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The dangers of commencing work against a letter of intent: £300k fee, £40m liability

News / / The dangers of commencing work against a letter of intent: £300k fee, £40m liability

A recent case has illustrated the danger of commencing work on a project without a comprehensive contract in place (Arcadis Consulting (UK) Ltd (formerly called Hyder Consulting (UK) Ltd) v AMEC (BSC) Ltd (formerly called CV Buchan Ltd) [2016] EWHC 2509 (TCC)). 

In 2001/2, Buchan (now AMEC) and Hyder (now Arcadis) had discussions for Hyder to provide concrete structure design services on a number of projects. It was envisaged that there would be a “Protocol” or framework agreement setting out the main terms, with individual project requirements being set out in schedules to the Protocol and in work instructions. The discussions referred to a cap on Hyder's liability "where liability is not covered by insurance" and documents proposed by Buchan contemplated a requirement for Hyder to have professional indemnity insurance to a value of £5m per project. Hyder argued that other documents envisaged a liability cap of just £610,515. The terms of the Protocol were never actually agreed, but after receiving a letter of intent from Buchan containing key commercial terms, Hyder commenced work designing concrete structures for a multi-storey car park.  The car park as built was defective and may now need to be demolished and rebuilt. 

 

The court did not consider whether Hyder’s work was in fact defective, rather it focused on the issue of whether Hyder’s liability was limited by the terms of any contract between the parties. 

 

The court held that there was a contract between Buchan and Hyder. Dismissing Buchan’s argument on this point, the judge emphasized that “[in] circumstances where works have been carried out, it will usually be implausible to argue that there was no contract”. The fact that there was a letter of intent and that none of the documents had been flagged ‘subject to contract’ also pointed clearly to the existence of a contract for the design work.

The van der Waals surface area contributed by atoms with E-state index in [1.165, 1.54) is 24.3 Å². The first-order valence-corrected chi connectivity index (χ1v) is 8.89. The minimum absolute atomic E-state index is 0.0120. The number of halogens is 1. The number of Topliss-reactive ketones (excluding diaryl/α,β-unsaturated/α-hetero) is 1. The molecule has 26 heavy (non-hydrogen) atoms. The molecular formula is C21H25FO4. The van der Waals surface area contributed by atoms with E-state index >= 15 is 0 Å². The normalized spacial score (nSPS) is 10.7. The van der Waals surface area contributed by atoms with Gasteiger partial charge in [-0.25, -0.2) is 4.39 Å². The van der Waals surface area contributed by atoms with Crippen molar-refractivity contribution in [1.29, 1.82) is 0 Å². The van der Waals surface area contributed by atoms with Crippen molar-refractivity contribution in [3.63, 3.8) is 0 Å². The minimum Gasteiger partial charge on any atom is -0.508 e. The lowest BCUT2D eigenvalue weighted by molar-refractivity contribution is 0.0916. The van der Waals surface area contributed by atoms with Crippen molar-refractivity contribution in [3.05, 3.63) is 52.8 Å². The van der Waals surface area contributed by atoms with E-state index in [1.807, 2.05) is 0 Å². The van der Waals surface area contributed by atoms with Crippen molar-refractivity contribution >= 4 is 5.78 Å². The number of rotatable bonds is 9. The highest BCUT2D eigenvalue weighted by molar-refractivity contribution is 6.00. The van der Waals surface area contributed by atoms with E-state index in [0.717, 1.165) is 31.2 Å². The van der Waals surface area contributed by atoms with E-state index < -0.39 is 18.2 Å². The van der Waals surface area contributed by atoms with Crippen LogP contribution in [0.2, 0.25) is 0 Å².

However, although a series of documents exchanged between the parties around the time the letter of intent was issued showed that both parties anticipated a final contract which would limit Hyder’s liability, the judge found that Hyder had not accepted the terms of any of the various proposals made by Buchan, so could not rely on any of the limitation provisions in those proposals. The judge commented that “Whilst the court should always strive to find a concluded contract in circumstances where work has been performed …, the court is not entitled to rewrite history so as to incorporate into that contract express terms which were not the subject of clear and binding agreement.” 

 

The judge also made reference to the principle of contract construction that clear words are required to cut down the remedies which the law provides for breach of important contractual obligations.  No such clear words featured in the contract in question.  

 

As the simple contract between the parties was on the terms stated in Buchan’s letter of intent, which did not include any reference to limits on Hyder’s liability, that liability was unlimited. Hyder now faces a potential liability of around £40m for alleged defective design work (having been paid less than £300,000 for the work in 2002).

 

Given that both parties clearly anticipated that Hyder’s liability would be limited when the Protocol was agreed, the court acknowledged that this might be regarded as a harsh result for Hyder, but criticised Hyder’s “dilatory and often uncooperative approach” to the negotiation of the Protocol. The judgment emphasised that “it is usually better for a party to reach a full agreement (which in this case would almost certainly have included some sort of cap on their liability) through a process of negotiation and give-and-take, rather than to delay and then fail to reach any detailed agreement at all.” 

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